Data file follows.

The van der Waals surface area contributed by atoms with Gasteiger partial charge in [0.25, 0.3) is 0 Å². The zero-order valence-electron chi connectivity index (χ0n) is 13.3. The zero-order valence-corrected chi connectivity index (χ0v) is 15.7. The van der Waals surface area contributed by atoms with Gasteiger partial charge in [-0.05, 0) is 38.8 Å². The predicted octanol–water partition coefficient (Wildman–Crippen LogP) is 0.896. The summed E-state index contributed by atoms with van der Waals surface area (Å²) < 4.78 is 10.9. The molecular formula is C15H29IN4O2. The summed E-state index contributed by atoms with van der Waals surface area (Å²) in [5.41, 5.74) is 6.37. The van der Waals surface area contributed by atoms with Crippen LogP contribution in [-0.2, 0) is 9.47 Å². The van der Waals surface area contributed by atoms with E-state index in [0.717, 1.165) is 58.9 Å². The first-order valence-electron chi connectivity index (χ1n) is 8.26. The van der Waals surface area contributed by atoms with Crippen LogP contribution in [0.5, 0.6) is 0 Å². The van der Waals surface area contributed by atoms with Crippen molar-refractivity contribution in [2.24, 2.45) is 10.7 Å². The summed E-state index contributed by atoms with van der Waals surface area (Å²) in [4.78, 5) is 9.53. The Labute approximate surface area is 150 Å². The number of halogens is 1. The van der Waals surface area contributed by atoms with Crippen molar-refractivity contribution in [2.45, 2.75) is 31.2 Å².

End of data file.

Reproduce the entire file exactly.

The van der Waals surface area contributed by atoms with Gasteiger partial charge in [0.25, 0.3) is 0 Å². The zero-order valence-electron chi connectivity index (χ0n) is 13.3. The zero-order valence-corrected chi connectivity index (χ0v) is 15.7. The van der Waals surface area contributed by atoms with Gasteiger partial charge in [-0.05, 0) is 38.8 Å². The predicted octanol–water partition coefficient (Wildman–Crippen LogP) is 0.896. The summed E-state index contributed by atoms with van der Waals surface area (Å²) < 4.78 is 10.9. The molecular formula is C15H29IN4O2. The summed E-state index contributed by atoms with van der Waals surface area (Å²) in [5.41, 5.74) is 6.37. The van der Waals surface area contributed by atoms with Crippen LogP contribution in [-0.2, 0) is 9.47 Å². The van der Waals surface area contributed by atoms with E-state index in [0.717, 1.165) is 58.9 Å². The first-order valence-electron chi connectivity index (χ1n) is 8.26. The van der Waals surface area contributed by atoms with Crippen LogP contribution in [0.5, 0.6) is 0 Å². The van der Waals surface area contributed by atoms with Crippen molar-refractivity contribution in [2.24, 2.45) is 10.7 Å². The summed E-state index contributed by atoms with van der Waals surface area (Å²) in [4.78, 5) is 9.53. The Labute approximate surface area is 150 Å². The number of halogens is 1. The van der Waals surface area contributed by atoms with Crippen molar-refractivity contribution in [2.45, 2.75) is 31.2 Å².